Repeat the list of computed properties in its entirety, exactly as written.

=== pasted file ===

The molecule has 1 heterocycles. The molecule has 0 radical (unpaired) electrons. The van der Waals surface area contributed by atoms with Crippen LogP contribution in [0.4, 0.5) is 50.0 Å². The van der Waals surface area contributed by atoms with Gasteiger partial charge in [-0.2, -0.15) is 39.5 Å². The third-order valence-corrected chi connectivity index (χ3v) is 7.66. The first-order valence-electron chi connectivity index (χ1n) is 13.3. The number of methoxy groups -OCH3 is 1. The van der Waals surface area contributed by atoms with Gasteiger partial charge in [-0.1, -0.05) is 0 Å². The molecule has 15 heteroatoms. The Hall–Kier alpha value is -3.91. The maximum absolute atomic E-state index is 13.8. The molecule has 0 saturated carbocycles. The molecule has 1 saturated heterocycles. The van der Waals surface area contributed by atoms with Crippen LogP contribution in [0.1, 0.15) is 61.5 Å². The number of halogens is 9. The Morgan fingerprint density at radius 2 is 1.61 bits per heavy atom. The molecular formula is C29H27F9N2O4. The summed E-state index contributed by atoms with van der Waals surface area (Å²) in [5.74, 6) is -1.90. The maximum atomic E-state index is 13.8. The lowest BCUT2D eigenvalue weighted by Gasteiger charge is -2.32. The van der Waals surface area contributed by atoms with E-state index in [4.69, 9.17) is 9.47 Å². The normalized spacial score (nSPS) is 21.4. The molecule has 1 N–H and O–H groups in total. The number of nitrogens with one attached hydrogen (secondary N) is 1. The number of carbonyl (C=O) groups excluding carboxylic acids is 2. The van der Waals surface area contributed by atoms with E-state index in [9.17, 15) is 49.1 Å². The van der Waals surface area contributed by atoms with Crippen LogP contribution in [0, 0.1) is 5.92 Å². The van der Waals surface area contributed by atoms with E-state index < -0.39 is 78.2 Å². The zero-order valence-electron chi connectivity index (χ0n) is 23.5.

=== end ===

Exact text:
The molecule has 1 heterocycles. The molecule has 0 radical (unpaired) electrons. The van der Waals surface area contributed by atoms with Crippen LogP contribution in [0.4, 0.5) is 50.0 Å². The van der Waals surface area contributed by atoms with Gasteiger partial charge in [-0.2, -0.15) is 39.5 Å². The third-order valence-corrected chi connectivity index (χ3v) is 7.66. The first-order valence-electron chi connectivity index (χ1n) is 13.3. The number of methoxy groups -OCH3 is 1. The van der Waals surface area contributed by atoms with Gasteiger partial charge in [-0.1, -0.05) is 0 Å². The molecule has 15 heteroatoms. The Hall–Kier alpha value is -3.91. The maximum absolute atomic E-state index is 13.8. The molecule has 0 saturated carbocycles. The molecule has 1 saturated heterocycles. The van der Waals surface area contributed by atoms with Crippen LogP contribution in [0.1, 0.15) is 61.5 Å². The number of halogens is 9. The Morgan fingerprint density at radius 2 is 1.61 bits per heavy atom. The molecular formula is C29H27F9N2O4. The summed E-state index contributed by atoms with van der Waals surface area (Å²) in [5.74, 6) is -1.90. The maximum atomic E-state index is 13.8. The lowest BCUT2D eigenvalue weighted by Gasteiger charge is -2.32. The van der Waals surface area contributed by atoms with E-state index in [4.69, 9.17) is 9.47 Å². The normalized spacial score (nSPS) is 21.4. The molecule has 1 N–H and O–H groups in total. The number of nitrogens with one attached hydrogen (secondary N) is 1. The number of carbonyl (C=O) groups excluding carboxylic acids is 2. The van der Waals surface area contributed by atoms with E-state index in [9.17, 15) is 49.1 Å². The van der Waals surface area contributed by atoms with Crippen LogP contribution in [0, 0.1) is 5.92 Å². The van der Waals surface area contributed by atoms with E-state index < -0.39 is 78.2 Å². The zero-order valence-electron chi connectivity index (χ0n) is 23.5.